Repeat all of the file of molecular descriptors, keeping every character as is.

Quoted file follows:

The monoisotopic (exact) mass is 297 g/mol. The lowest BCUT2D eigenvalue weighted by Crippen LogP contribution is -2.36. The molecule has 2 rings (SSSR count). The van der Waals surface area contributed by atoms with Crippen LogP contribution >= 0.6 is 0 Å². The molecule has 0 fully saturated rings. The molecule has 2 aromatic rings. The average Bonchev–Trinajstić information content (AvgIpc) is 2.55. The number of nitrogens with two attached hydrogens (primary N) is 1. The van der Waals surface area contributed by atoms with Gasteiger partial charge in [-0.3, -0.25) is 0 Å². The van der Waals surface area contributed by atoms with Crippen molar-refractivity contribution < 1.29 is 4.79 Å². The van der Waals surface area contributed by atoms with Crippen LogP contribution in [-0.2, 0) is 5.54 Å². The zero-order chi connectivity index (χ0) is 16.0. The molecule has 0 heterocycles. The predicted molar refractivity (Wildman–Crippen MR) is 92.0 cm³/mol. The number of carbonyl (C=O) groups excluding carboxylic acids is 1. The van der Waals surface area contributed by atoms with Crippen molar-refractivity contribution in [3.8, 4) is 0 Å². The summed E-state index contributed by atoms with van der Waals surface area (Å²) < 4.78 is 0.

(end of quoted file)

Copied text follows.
The monoisotopic (exact) mass is 297 g/mol. The lowest BCUT2D eigenvalue weighted by Crippen LogP contribution is -2.36. The molecule has 2 rings (SSSR count). The van der Waals surface area contributed by atoms with Crippen LogP contribution >= 0.6 is 0 Å². The molecule has 0 fully saturated rings. The molecule has 2 aromatic rings. The average Bonchev–Trinajstić information content (AvgIpc) is 2.55. The number of nitrogens with two attached hydrogens (primary N) is 1. The van der Waals surface area contributed by atoms with Gasteiger partial charge in [-0.3, -0.25) is 0 Å². The van der Waals surface area contributed by atoms with Crippen molar-refractivity contribution < 1.29 is 4.79 Å². The van der Waals surface area contributed by atoms with Crippen LogP contribution in [-0.2, 0) is 5.54 Å². The zero-order chi connectivity index (χ0) is 16.0. The molecule has 0 heterocycles. The predicted molar refractivity (Wildman–Crippen MR) is 92.0 cm³/mol. The number of carbonyl (C=O) groups excluding carboxylic acids is 1. The van der Waals surface area contributed by atoms with Crippen molar-refractivity contribution in [3.8, 4) is 0 Å². The summed E-state index contributed by atoms with van der Waals surface area (Å²) < 4.78 is 0.